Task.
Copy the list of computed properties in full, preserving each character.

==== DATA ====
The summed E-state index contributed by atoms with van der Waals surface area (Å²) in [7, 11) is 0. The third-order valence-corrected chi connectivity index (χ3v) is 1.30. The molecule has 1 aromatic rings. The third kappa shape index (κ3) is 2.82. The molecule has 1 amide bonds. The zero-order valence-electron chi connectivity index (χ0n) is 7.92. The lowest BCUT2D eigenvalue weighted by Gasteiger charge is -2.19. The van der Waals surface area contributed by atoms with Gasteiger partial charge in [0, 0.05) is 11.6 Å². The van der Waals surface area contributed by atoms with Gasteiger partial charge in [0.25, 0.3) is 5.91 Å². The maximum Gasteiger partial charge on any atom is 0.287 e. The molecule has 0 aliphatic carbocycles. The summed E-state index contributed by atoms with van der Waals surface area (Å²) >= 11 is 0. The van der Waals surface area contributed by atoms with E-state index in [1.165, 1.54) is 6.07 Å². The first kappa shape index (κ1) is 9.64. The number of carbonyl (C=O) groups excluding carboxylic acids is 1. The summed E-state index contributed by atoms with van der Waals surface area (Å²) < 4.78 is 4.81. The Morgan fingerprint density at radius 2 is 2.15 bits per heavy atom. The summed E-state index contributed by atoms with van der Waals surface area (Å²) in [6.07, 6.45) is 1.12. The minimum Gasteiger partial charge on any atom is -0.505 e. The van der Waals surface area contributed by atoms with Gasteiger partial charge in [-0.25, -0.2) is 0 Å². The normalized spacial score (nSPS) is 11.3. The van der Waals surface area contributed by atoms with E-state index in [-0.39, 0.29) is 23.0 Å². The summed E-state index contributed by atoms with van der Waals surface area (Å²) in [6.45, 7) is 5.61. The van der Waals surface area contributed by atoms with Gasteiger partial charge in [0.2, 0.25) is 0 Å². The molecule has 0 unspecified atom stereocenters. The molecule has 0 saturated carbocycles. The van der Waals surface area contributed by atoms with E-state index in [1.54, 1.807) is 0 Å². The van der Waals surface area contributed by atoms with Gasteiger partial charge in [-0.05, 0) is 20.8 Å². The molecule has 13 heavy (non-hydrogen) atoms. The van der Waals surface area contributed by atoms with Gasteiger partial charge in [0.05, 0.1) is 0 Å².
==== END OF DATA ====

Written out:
The summed E-state index contributed by atoms with van der Waals surface area (Å²) in [7, 11) is 0. The third-order valence-corrected chi connectivity index (χ3v) is 1.30. The molecule has 1 aromatic rings. The third kappa shape index (κ3) is 2.82. The molecule has 1 amide bonds. The zero-order valence-electron chi connectivity index (χ0n) is 7.92. The lowest BCUT2D eigenvalue weighted by Gasteiger charge is -2.19. The van der Waals surface area contributed by atoms with Gasteiger partial charge in [0, 0.05) is 11.6 Å². The van der Waals surface area contributed by atoms with Gasteiger partial charge in [0.25, 0.3) is 5.91 Å². The maximum Gasteiger partial charge on any atom is 0.287 e. The molecule has 0 aliphatic carbocycles. The summed E-state index contributed by atoms with van der Waals surface area (Å²) >= 11 is 0. The van der Waals surface area contributed by atoms with E-state index in [1.165, 1.54) is 6.07 Å². The first kappa shape index (κ1) is 9.64. The number of carbonyl (C=O) groups excluding carboxylic acids is 1. The summed E-state index contributed by atoms with van der Waals surface area (Å²) < 4.78 is 4.81. The Morgan fingerprint density at radius 2 is 2.15 bits per heavy atom. The summed E-state index contributed by atoms with van der Waals surface area (Å²) in [6.07, 6.45) is 1.12. The minimum Gasteiger partial charge on any atom is -0.505 e. The van der Waals surface area contributed by atoms with Gasteiger partial charge in [-0.25, -0.2) is 0 Å². The normalized spacial score (nSPS) is 11.3. The van der Waals surface area contributed by atoms with E-state index in [-0.39, 0.29) is 23.0 Å². The summed E-state index contributed by atoms with van der Waals surface area (Å²) in [6.45, 7) is 5.61. The van der Waals surface area contributed by atoms with Gasteiger partial charge in [0.2, 0.25) is 0 Å². The molecule has 0 unspecified atom stereocenters. The molecule has 0 saturated carbocycles. The van der Waals surface area contributed by atoms with E-state index in [1.54, 1.807) is 0 Å². The van der Waals surface area contributed by atoms with Gasteiger partial charge in [-0.05, 0) is 20.8 Å². The molecule has 13 heavy (non-hydrogen) atoms. The van der Waals surface area contributed by atoms with Gasteiger partial charge in [0.05, 0.1) is 0 Å².